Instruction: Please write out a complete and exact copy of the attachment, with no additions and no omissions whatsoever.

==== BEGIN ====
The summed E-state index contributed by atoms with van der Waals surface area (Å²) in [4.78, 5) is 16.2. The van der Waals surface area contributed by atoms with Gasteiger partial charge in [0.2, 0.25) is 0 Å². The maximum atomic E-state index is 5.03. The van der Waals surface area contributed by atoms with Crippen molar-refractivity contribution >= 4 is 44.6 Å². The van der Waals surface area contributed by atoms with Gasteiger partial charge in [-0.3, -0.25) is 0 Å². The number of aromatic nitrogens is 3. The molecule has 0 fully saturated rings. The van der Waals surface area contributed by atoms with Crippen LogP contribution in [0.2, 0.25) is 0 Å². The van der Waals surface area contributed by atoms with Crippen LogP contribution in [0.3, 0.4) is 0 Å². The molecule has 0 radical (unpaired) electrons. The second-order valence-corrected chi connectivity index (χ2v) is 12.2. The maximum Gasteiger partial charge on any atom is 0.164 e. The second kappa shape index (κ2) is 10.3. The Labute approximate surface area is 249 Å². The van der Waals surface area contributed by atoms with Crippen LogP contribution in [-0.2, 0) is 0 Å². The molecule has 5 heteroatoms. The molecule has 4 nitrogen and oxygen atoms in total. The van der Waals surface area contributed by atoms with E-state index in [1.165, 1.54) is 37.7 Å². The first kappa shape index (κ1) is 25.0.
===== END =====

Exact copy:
The summed E-state index contributed by atoms with van der Waals surface area (Å²) in [4.78, 5) is 16.2. The van der Waals surface area contributed by atoms with Gasteiger partial charge in [0.2, 0.25) is 0 Å². The maximum atomic E-state index is 5.03. The van der Waals surface area contributed by atoms with Crippen molar-refractivity contribution >= 4 is 44.6 Å². The van der Waals surface area contributed by atoms with Gasteiger partial charge in [-0.3, -0.25) is 0 Å². The number of aromatic nitrogens is 3. The molecule has 0 fully saturated rings. The van der Waals surface area contributed by atoms with Crippen LogP contribution in [0.2, 0.25) is 0 Å². The van der Waals surface area contributed by atoms with Crippen LogP contribution in [0.3, 0.4) is 0 Å². The molecule has 0 radical (unpaired) electrons. The second-order valence-corrected chi connectivity index (χ2v) is 12.2. The maximum Gasteiger partial charge on any atom is 0.164 e. The second kappa shape index (κ2) is 10.3. The Labute approximate surface area is 249 Å². The van der Waals surface area contributed by atoms with Crippen LogP contribution in [-0.2, 0) is 0 Å². The molecule has 5 heteroatoms. The molecule has 4 nitrogen and oxygen atoms in total. The van der Waals surface area contributed by atoms with E-state index in [1.165, 1.54) is 37.7 Å². The first kappa shape index (κ1) is 25.0.